Peace talks need not be complicated
The longer the peace talks drag on or they are suspended, the more serious the threats to our internal security and ailing economy. The government cannot just sit idly by, hoping and crossing its fingers that tomorrow a truce with the Moro Islamic Liberation Front will be signed. The peace treaty promises, among other things, to settle who among the armed groups identified with the MILF are its genuine members. It is our understanding that once an agreement is signed, we will be able to distinguish the true rebels from the brigands and the terrorists.
We are concerned that for as long as peace is not achieved, the kidnapping syndicates and the terrorists will remain and even grow their fighting force as quickly as it is decimated. Recently, an Australian national was kidnapped in the same manner as the earlier victims of kidnap-for-ransom (KFR) were abducted. KFR happens in Zamboanga and Basilan, but news about this reverberates in all nooks and corners of Mindanao, scaring away domestic and foreign investors in places like Davao, which are hundreds of miles away.
What is disturbing here is that the culprits are scot-free while the victims languish in the lairs of their captors if, at all, they are still alive. Government forces appear helpless and hopeless and the reason behind this is that there is an ongoing effort to achieve a peace pact with the MILF. Well and good. The problem, however, is the unconscionable delay in the talks. Whenever there is a break from the talks, the suspects regroup, rearm, refit and recruit. The negotiation, therefore, should not go on forever. The government must take the initiative to push the agenda. At this stage of the game, we are certain what are doable and what are allowed by our Constitution. Outside these parameters, anything is unacceptable.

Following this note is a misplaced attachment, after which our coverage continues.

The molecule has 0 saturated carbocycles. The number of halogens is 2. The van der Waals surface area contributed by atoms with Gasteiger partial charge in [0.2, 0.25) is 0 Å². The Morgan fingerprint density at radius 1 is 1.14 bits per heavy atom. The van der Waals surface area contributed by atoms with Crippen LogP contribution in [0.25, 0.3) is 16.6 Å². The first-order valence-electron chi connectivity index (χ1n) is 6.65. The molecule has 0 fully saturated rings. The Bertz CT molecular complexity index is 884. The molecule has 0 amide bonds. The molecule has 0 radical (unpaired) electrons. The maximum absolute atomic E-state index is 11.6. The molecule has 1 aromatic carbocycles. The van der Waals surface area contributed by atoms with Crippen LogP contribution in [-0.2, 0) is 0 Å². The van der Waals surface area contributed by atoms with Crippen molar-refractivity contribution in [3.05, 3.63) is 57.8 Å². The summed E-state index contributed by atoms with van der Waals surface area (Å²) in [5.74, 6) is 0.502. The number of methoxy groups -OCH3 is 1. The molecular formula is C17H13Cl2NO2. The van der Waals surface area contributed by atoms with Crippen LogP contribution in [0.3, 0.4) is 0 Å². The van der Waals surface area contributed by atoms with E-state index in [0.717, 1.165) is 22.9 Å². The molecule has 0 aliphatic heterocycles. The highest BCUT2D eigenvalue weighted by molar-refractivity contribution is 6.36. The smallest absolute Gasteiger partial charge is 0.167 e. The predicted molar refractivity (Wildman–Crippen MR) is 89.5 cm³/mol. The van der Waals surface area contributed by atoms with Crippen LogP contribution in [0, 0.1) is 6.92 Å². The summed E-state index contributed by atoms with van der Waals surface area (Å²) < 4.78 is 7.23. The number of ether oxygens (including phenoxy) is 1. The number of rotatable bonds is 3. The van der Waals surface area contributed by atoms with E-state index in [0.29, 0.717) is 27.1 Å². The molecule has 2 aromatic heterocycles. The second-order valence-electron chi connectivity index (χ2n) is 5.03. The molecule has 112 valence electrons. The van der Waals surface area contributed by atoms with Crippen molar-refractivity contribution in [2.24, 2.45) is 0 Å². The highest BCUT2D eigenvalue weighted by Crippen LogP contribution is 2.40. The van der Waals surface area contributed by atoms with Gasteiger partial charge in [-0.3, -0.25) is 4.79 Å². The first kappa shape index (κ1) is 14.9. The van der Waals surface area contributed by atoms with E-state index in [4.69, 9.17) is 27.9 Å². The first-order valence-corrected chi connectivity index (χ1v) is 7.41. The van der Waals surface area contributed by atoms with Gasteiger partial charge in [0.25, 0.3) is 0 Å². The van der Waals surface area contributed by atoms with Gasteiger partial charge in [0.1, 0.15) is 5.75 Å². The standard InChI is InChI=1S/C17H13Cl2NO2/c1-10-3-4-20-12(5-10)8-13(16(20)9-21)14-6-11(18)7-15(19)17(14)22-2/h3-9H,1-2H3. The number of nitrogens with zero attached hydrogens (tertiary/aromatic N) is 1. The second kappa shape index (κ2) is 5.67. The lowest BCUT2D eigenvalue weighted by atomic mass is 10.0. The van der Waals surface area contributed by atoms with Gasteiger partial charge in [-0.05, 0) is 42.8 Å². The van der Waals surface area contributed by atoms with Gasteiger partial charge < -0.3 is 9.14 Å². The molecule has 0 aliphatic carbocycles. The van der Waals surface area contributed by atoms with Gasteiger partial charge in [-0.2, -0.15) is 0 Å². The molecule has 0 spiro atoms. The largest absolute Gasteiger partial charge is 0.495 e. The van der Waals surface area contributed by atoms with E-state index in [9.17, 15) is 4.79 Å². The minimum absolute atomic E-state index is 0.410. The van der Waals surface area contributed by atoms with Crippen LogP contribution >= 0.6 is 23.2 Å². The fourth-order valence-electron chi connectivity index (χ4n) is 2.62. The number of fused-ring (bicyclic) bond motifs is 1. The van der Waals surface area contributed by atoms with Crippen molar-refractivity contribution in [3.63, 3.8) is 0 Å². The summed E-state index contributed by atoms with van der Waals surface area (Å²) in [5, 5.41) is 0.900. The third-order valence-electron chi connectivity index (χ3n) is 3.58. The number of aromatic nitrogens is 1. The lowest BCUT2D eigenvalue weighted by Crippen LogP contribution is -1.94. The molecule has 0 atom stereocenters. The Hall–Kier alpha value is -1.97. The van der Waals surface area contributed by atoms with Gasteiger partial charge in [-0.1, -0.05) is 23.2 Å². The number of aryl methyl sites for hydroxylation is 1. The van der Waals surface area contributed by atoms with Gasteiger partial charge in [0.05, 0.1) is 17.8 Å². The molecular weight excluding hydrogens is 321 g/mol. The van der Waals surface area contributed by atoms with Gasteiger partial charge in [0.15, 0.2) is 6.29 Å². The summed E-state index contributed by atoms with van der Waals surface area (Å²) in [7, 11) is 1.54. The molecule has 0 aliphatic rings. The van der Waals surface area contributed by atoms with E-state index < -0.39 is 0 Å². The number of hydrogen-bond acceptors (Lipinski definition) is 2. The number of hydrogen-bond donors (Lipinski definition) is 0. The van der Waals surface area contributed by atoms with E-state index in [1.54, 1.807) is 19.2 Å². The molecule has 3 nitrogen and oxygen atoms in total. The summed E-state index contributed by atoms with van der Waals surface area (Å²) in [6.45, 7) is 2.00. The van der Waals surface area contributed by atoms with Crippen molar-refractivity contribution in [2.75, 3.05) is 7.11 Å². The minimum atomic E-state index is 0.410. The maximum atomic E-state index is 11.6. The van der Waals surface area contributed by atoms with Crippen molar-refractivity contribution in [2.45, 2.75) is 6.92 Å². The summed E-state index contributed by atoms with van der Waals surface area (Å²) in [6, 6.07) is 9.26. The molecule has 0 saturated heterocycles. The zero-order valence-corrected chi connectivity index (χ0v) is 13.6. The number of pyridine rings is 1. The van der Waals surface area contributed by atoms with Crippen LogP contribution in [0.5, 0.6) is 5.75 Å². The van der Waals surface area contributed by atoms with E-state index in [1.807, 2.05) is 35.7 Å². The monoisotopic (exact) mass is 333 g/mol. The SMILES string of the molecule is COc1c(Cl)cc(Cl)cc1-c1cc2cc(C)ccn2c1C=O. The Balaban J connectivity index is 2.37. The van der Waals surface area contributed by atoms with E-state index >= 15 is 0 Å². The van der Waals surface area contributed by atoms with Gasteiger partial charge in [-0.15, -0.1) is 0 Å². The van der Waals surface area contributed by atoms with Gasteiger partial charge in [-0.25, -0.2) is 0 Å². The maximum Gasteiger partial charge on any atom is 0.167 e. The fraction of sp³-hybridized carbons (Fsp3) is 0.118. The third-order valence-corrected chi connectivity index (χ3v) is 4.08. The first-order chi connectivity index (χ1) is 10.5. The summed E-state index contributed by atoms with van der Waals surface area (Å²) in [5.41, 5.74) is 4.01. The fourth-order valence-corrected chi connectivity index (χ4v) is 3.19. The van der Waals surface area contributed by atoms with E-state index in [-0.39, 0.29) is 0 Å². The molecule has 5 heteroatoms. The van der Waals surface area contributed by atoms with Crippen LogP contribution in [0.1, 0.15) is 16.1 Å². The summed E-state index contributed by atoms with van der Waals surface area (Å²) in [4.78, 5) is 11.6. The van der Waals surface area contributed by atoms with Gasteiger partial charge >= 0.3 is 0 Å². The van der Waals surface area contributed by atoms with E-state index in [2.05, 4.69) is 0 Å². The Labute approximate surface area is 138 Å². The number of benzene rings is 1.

At this stage, the only viable option is to look at how the Autonomous Region in Muslim Mindanao can be expanded, not according to the terms and conditions stipulated under the draft memorandum of agreement on ancestral domain but on the basis of the referendum that brought about the creation of the ARMM. We support suggestions that the towns and barangays that had voted to be included in the proposed ARMM, but which were excluded, be made part of the expanded area. We too are in accord with the idea of the ARMM getting ample shares from the proceeds of the natural resources found in the region.
Because armament is a sensitive issue, this too has to be seriously addressed. This issue is too serious that any agreement thereon should include the withdrawal of military troops from the area and the dismantling of its auxiliary forces like the Cafgus and CVOs. In this manner, any group that bears arms outside of the Philippine National Police should be considered an enemy of the state.
Peace negotiations need not be complicated. Going to war certainly is.
—RINA DE JESUS,
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